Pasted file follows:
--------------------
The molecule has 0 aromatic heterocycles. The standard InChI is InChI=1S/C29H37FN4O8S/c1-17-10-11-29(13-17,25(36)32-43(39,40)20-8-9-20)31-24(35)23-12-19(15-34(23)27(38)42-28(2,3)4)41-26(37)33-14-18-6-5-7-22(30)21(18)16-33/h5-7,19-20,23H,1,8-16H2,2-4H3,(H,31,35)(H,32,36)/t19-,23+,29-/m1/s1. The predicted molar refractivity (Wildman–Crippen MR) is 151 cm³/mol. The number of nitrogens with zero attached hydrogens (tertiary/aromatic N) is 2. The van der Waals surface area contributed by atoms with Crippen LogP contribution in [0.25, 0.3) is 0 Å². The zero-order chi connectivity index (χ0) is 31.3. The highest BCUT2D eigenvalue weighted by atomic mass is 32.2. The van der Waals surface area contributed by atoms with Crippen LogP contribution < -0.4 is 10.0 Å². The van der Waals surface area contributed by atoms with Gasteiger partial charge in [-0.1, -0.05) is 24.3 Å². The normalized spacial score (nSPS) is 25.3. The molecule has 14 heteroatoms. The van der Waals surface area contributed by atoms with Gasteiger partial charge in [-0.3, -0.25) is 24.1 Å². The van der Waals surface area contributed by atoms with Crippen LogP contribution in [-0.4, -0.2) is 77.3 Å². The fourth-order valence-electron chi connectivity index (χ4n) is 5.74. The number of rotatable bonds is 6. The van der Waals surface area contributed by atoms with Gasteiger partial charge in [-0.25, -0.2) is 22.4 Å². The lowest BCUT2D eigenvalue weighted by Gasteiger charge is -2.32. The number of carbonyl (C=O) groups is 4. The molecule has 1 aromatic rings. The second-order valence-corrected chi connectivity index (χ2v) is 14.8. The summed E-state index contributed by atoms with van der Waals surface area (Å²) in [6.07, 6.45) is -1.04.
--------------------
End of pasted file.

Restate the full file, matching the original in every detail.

The molecule has 0 aromatic heterocycles. The standard InChI is InChI=1S/C29H37FN4O8S/c1-17-10-11-29(13-17,25(36)32-43(39,40)20-8-9-20)31-24(35)23-12-19(15-34(23)27(38)42-28(2,3)4)41-26(37)33-14-18-6-5-7-22(30)21(18)16-33/h5-7,19-20,23H,1,8-16H2,2-4H3,(H,31,35)(H,32,36)/t19-,23+,29-/m1/s1. The predicted molar refractivity (Wildman–Crippen MR) is 151 cm³/mol. The number of nitrogens with zero attached hydrogens (tertiary/aromatic N) is 2. The van der Waals surface area contributed by atoms with Crippen LogP contribution in [0.25, 0.3) is 0 Å². The zero-order chi connectivity index (χ0) is 31.3. The highest BCUT2D eigenvalue weighted by atomic mass is 32.2. The van der Waals surface area contributed by atoms with Crippen LogP contribution < -0.4 is 10.0 Å². The van der Waals surface area contributed by atoms with Gasteiger partial charge in [-0.1, -0.05) is 24.3 Å². The normalized spacial score (nSPS) is 25.3. The molecule has 14 heteroatoms. The van der Waals surface area contributed by atoms with Gasteiger partial charge in [-0.3, -0.25) is 24.1 Å². The van der Waals surface area contributed by atoms with Crippen LogP contribution in [-0.4, -0.2) is 77.3 Å². The fourth-order valence-electron chi connectivity index (χ4n) is 5.74. The number of rotatable bonds is 6. The van der Waals surface area contributed by atoms with Gasteiger partial charge in [-0.25, -0.2) is 22.4 Å². The lowest BCUT2D eigenvalue weighted by Gasteiger charge is -2.32. The number of carbonyl (C=O) groups is 4. The molecule has 1 aromatic rings. The second-order valence-corrected chi connectivity index (χ2v) is 14.8. The summed E-state index contributed by atoms with van der Waals surface area (Å²) in [6.07, 6.45) is -1.04.